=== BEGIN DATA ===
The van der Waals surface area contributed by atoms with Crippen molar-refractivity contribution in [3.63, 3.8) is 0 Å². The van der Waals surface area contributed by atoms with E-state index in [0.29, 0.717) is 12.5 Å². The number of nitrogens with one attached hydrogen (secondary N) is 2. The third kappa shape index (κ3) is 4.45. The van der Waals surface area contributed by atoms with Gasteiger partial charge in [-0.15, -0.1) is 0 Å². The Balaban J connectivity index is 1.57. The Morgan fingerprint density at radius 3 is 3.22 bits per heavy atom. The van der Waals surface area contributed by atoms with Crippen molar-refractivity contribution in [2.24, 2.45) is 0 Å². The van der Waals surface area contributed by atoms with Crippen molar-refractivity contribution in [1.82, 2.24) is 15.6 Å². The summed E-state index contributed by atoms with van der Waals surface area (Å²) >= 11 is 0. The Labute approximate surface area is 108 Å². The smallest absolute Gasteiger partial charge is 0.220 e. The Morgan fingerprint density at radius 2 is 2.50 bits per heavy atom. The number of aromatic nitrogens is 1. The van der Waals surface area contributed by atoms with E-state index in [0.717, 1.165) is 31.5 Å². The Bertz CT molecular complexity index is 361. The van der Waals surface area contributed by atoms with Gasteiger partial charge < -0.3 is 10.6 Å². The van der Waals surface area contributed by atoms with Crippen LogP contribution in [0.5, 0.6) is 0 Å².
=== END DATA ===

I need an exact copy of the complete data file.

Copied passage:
The van der Waals surface area contributed by atoms with Crippen molar-refractivity contribution in [3.63, 3.8) is 0 Å². The van der Waals surface area contributed by atoms with E-state index in [0.29, 0.717) is 12.5 Å². The number of nitrogens with one attached hydrogen (secondary N) is 2. The third kappa shape index (κ3) is 4.45. The van der Waals surface area contributed by atoms with Gasteiger partial charge in [-0.15, -0.1) is 0 Å². The Balaban J connectivity index is 1.57. The Morgan fingerprint density at radius 3 is 3.22 bits per heavy atom. The van der Waals surface area contributed by atoms with Crippen molar-refractivity contribution in [2.24, 2.45) is 0 Å². The van der Waals surface area contributed by atoms with Crippen molar-refractivity contribution in [1.82, 2.24) is 15.6 Å². The summed E-state index contributed by atoms with van der Waals surface area (Å²) >= 11 is 0. The Labute approximate surface area is 108 Å². The smallest absolute Gasteiger partial charge is 0.220 e. The Morgan fingerprint density at radius 2 is 2.50 bits per heavy atom. The number of aromatic nitrogens is 1. The van der Waals surface area contributed by atoms with E-state index in [0.717, 1.165) is 31.5 Å². The Bertz CT molecular complexity index is 361. The van der Waals surface area contributed by atoms with Gasteiger partial charge < -0.3 is 10.6 Å². The van der Waals surface area contributed by atoms with Crippen LogP contribution in [0.5, 0.6) is 0 Å².